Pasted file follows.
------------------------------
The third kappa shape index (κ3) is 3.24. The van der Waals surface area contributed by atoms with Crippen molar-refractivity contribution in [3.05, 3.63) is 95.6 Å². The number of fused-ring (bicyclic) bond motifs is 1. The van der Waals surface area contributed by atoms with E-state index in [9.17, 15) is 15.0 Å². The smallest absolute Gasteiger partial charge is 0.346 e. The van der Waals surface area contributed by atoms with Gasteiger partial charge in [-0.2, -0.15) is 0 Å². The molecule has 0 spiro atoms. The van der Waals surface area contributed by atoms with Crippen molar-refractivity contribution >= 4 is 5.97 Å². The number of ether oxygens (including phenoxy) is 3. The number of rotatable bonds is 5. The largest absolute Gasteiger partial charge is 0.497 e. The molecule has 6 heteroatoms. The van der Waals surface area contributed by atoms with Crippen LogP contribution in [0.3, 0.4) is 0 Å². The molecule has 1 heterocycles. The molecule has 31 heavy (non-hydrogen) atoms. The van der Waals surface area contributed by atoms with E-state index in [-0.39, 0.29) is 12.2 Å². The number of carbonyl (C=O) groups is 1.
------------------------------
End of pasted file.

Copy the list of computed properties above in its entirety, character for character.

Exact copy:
The third kappa shape index (κ3) is 3.24. The van der Waals surface area contributed by atoms with Crippen molar-refractivity contribution in [3.05, 3.63) is 95.6 Å². The number of fused-ring (bicyclic) bond motifs is 1. The van der Waals surface area contributed by atoms with E-state index in [9.17, 15) is 15.0 Å². The smallest absolute Gasteiger partial charge is 0.346 e. The van der Waals surface area contributed by atoms with Gasteiger partial charge in [-0.2, -0.15) is 0 Å². The molecule has 0 spiro atoms. The van der Waals surface area contributed by atoms with Crippen molar-refractivity contribution >= 4 is 5.97 Å². The number of ether oxygens (including phenoxy) is 3. The number of rotatable bonds is 5. The largest absolute Gasteiger partial charge is 0.497 e. The molecule has 6 heteroatoms. The van der Waals surface area contributed by atoms with Crippen LogP contribution in [0.3, 0.4) is 0 Å². The molecule has 1 heterocycles. The molecule has 31 heavy (non-hydrogen) atoms. The van der Waals surface area contributed by atoms with E-state index in [-0.39, 0.29) is 12.2 Å². The number of carbonyl (C=O) groups is 1.